For the first seven laps Campagne and van der Lof continuously swapped places, but then a nasty crash caused the race to be neutralised. Dierk Adoms braked too late at the Audi-S chicane and hit the curb hard, causing his car to go airborne. It flipped a few times, but the driver was uninjured. The red flags came out and ended the race prematurely.

Things got very hectic at the start of Sunday’s race in which both Campagne and van der Lof played leading roles again, but this time Campagne ruled out any surprises by making sure he stayed in the lead and crossing the line just under one second ahead of van der Lof.

There was plenty of spectator interest in the 90 minute Saturday race of the Gentlemen Drivers. It was no wonder, as, after an extremely exciting qualifying, two of the first three places were taken by Dutch teams. Father and son David and Olivier Hart took pole in the AC Cobra, only 0.2sec ahead of the Ferrari 250GT of Nicky Pastorelli and ex-F1 driver Jan Lammers - they in turn only 0.1sec faster than Michael Gans and Andy Wolfe in another AC Cobra.

The Lola Mk 5A of James Murray started in pole position in the FIA Lurani Trophy race with nearly a 1.5sec advantage to Mark Pangborn in the Lotus 20B. In the first race however they both had to cede to the supremacy of Manfredo Rossi Di Montelera in his Lotus 22, who had started from fourth behind Bruno Weibel.

Mechanical problems sent Rossi into retirement in the second race, which was won by Murray ahead of Weibel and, in true FJ style, all by a narrow margin.

To celebrate the 100th anniversary of BMW, not only was there a huge exhibition with BMW cars, but also a BMW Centenary Trophy, a one-off race for BMW 2002s and the 3.0 CSLs.

Early in the race for Historic F2 cars, the supremacy of Matthew Watts in the March 772 and Richard Evans in the March 79B became apparent to all.

Mark Pangborn started the first F3 1000cc race on pole, which was not a very good indicator of what was to come. Overtaken by first one, then another of his opponents, he finished the race in the middle of the pack.

For the first time pre-war cars were at the event, producing a rather small field with only 16 entries, to no one’s surprise the vast majority of them British. Steve Smith won the race in the 1930 Hotchkiss AM80, followed by Sam Stretton in his 1936 Alta Sports. Ewen Getley in a 1931 Bentley 3/4½ completed the all-British podium. The only Bugatti in the race, driven by father and son Martin and Niklas Halusa, failed to finish.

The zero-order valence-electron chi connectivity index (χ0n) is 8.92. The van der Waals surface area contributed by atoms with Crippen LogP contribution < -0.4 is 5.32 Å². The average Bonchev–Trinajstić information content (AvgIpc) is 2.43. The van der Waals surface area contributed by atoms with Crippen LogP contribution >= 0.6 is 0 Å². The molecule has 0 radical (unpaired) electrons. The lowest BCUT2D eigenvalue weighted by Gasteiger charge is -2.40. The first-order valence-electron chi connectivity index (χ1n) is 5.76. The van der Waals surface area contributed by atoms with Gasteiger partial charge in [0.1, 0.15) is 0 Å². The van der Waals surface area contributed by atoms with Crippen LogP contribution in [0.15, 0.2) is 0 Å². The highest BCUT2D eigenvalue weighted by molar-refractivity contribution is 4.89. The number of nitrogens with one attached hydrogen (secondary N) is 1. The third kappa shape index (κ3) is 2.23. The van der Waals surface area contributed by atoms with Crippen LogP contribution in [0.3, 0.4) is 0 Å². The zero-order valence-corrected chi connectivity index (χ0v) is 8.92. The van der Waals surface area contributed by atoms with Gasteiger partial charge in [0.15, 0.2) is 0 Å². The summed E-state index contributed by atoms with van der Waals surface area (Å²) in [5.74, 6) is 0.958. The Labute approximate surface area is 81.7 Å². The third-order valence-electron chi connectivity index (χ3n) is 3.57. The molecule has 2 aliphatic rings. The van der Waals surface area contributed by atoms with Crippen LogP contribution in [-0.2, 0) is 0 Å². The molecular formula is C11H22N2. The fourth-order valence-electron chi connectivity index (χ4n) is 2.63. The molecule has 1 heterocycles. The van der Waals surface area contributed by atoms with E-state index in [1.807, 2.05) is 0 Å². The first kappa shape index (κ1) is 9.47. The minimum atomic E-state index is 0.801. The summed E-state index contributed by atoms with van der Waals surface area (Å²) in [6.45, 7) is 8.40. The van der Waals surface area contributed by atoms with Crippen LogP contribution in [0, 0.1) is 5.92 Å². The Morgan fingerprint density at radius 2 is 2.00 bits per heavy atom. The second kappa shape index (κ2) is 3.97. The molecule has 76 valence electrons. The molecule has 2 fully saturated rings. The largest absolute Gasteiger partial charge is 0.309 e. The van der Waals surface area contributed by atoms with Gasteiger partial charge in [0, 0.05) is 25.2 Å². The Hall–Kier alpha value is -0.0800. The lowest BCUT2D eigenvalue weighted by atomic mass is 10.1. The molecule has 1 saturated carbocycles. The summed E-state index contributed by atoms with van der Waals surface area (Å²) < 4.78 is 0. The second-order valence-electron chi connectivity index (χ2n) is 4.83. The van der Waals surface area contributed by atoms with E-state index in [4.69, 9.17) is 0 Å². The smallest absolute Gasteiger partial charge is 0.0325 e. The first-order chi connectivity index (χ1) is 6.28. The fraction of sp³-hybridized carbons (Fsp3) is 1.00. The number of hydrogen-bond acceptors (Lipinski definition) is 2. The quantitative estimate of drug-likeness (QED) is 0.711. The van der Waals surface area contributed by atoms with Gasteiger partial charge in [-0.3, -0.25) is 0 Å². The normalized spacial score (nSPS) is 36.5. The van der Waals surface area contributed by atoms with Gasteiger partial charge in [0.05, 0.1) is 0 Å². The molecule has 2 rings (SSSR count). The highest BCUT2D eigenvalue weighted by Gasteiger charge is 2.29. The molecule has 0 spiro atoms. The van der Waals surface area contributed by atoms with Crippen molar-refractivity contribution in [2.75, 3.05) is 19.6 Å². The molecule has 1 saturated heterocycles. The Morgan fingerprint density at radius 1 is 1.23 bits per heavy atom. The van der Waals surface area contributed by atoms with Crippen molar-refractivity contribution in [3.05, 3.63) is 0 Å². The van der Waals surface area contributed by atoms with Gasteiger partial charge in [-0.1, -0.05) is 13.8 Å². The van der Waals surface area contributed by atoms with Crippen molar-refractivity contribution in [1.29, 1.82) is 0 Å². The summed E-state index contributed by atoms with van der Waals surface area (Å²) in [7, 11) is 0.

Ford Lotus Cortina was the most plentiful model in the Masters Pre-‘66 Touring Car race, which was won by Andy Wolfe/Michael Gans in their example despite having their advantage wiped away by a safety car period.

The last single seater series was another one new to the historic event, but whose cars were once a familiar sight at Zandvoort. With the race of the 500 Owners Association MSA Circuit Racing Championship, the small engined single seaters made a welcome return to the track in the dunes. Pole and first race of the weekend was won by Peter de la Roche in a Cooper MK5. With de la Roche’s retirement from the second race, Brian Joliffe took victory in his Cooper Mk9.

The Dutch GT and Touring Car Championship (NK GTTC) that continues on in years from the pre-’66 NK HTGT, is for cars from ’66 to ’81, and produced a field of 57 cars. Leonard Stolk started in pole in the first race in the Porsche 911 Carrera RS and defended himself brilliantly from the attacks of Steve Dance’s Ford Capri RS.

Rain started falling during the second race and that changed the situation completely. While Folk and Dance fought a stubborn battle for the lead, Lex Proper, who was a front-runner in the first race in his RS Porsche until he suffered brake calliper problems, started his catch up. Having started in 48th place, he overtook everything in his path. When Stolk spun on the penultimate lap, Proper ambushed a surprised and pre-occupied Dance just as the rain grew so bad that the race was stopped, leaving Proper the race winner. The champagne flew on the podium after he received the Zandvoort Grand Prix Award and the specially designed Tudor Heritage Chrono Winners Edition watch.

For a fuller report and results, see our October Issue